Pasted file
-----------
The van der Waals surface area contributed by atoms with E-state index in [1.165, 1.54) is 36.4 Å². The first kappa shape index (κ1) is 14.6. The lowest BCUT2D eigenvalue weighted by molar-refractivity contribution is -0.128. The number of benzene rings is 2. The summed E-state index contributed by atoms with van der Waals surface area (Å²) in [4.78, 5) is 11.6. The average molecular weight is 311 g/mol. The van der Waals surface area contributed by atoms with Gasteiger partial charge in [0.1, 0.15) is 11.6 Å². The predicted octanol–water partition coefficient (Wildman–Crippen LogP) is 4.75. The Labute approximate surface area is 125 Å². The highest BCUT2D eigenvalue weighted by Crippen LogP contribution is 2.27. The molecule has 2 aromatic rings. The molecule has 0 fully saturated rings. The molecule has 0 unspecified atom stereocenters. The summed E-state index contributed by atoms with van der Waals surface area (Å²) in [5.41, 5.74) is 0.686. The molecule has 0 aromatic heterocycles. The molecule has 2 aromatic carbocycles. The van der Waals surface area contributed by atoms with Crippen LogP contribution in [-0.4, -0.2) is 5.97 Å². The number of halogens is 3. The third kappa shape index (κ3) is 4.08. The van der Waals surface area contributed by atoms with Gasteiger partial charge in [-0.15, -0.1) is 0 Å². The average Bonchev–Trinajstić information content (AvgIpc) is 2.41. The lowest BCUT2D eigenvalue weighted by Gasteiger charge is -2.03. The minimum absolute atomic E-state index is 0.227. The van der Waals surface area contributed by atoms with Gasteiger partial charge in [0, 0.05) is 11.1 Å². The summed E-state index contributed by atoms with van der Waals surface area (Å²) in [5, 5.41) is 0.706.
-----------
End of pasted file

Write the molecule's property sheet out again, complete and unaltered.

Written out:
The van der Waals surface area contributed by atoms with E-state index in [1.165, 1.54) is 36.4 Å². The first kappa shape index (κ1) is 14.6. The lowest BCUT2D eigenvalue weighted by molar-refractivity contribution is -0.128. The number of benzene rings is 2. The summed E-state index contributed by atoms with van der Waals surface area (Å²) in [4.78, 5) is 11.6. The average molecular weight is 311 g/mol. The van der Waals surface area contributed by atoms with Gasteiger partial charge in [0.1, 0.15) is 11.6 Å². The predicted octanol–water partition coefficient (Wildman–Crippen LogP) is 4.75. The Labute approximate surface area is 125 Å². The highest BCUT2D eigenvalue weighted by Crippen LogP contribution is 2.27. The molecule has 2 aromatic rings. The molecule has 0 fully saturated rings. The molecule has 0 unspecified atom stereocenters. The summed E-state index contributed by atoms with van der Waals surface area (Å²) in [5.41, 5.74) is 0.686. The molecule has 0 aromatic heterocycles. The molecule has 2 aromatic carbocycles. The van der Waals surface area contributed by atoms with Crippen LogP contribution in [-0.4, -0.2) is 5.97 Å². The number of halogens is 3. The third kappa shape index (κ3) is 4.08. The van der Waals surface area contributed by atoms with Gasteiger partial charge in [-0.15, -0.1) is 0 Å². The average Bonchev–Trinajstić information content (AvgIpc) is 2.41. The lowest BCUT2D eigenvalue weighted by Gasteiger charge is -2.03. The minimum absolute atomic E-state index is 0.227. The van der Waals surface area contributed by atoms with Gasteiger partial charge in [0, 0.05) is 11.1 Å². The summed E-state index contributed by atoms with van der Waals surface area (Å²) in [5, 5.41) is 0.706.